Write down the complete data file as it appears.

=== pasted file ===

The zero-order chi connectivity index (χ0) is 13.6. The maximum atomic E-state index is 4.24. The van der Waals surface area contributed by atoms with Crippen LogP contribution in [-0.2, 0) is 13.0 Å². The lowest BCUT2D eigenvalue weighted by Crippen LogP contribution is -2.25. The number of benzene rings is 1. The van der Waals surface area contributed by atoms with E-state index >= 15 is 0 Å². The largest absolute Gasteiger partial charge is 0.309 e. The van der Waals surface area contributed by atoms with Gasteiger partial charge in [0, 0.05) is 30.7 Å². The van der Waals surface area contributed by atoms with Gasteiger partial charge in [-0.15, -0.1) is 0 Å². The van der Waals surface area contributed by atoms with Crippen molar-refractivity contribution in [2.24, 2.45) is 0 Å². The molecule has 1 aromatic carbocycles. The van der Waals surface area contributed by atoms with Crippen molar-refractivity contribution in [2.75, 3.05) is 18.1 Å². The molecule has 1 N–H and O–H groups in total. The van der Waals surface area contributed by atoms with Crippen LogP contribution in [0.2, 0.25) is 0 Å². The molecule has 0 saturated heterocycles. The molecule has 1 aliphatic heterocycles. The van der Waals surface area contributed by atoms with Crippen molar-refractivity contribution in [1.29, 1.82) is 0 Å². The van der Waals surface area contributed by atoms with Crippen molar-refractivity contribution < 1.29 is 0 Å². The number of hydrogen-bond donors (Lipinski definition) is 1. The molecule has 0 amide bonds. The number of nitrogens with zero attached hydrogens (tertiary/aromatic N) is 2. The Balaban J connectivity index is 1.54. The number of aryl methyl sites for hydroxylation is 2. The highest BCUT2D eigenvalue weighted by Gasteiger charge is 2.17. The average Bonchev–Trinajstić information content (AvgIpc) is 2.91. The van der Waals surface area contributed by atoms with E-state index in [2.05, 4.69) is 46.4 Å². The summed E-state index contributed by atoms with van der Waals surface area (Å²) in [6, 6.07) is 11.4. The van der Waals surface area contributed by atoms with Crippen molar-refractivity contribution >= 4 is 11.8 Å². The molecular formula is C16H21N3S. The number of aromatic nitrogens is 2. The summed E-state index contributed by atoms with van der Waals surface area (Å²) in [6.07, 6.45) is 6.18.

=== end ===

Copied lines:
The zero-order chi connectivity index (χ0) is 13.6. The maximum atomic E-state index is 4.24. The van der Waals surface area contributed by atoms with Crippen LogP contribution in [-0.2, 0) is 13.0 Å². The lowest BCUT2D eigenvalue weighted by Crippen LogP contribution is -2.25. The number of benzene rings is 1. The van der Waals surface area contributed by atoms with E-state index >= 15 is 0 Å². The largest absolute Gasteiger partial charge is 0.309 e. The van der Waals surface area contributed by atoms with Gasteiger partial charge in [0, 0.05) is 30.7 Å². The van der Waals surface area contributed by atoms with Gasteiger partial charge in [-0.15, -0.1) is 0 Å². The van der Waals surface area contributed by atoms with Crippen molar-refractivity contribution in [2.24, 2.45) is 0 Å². The molecule has 1 aromatic carbocycles. The van der Waals surface area contributed by atoms with Crippen molar-refractivity contribution in [2.75, 3.05) is 18.1 Å². The molecule has 1 N–H and O–H groups in total. The van der Waals surface area contributed by atoms with Crippen LogP contribution in [0.2, 0.25) is 0 Å². The molecule has 0 saturated heterocycles. The molecule has 1 aliphatic heterocycles. The van der Waals surface area contributed by atoms with Crippen molar-refractivity contribution in [1.29, 1.82) is 0 Å². The van der Waals surface area contributed by atoms with Crippen molar-refractivity contribution < 1.29 is 0 Å². The number of hydrogen-bond donors (Lipinski definition) is 1. The molecule has 0 amide bonds. The number of nitrogens with zero attached hydrogens (tertiary/aromatic N) is 2. The Balaban J connectivity index is 1.54. The number of aryl methyl sites for hydroxylation is 2. The highest BCUT2D eigenvalue weighted by Gasteiger charge is 2.17. The average Bonchev–Trinajstić information content (AvgIpc) is 2.91. The van der Waals surface area contributed by atoms with E-state index in [2.05, 4.69) is 46.4 Å². The summed E-state index contributed by atoms with van der Waals surface area (Å²) in [6, 6.07) is 11.4. The van der Waals surface area contributed by atoms with Crippen molar-refractivity contribution >= 4 is 11.8 Å². The molecular formula is C16H21N3S. The number of aromatic nitrogens is 2. The summed E-state index contributed by atoms with van der Waals surface area (Å²) in [6.07, 6.45) is 6.18.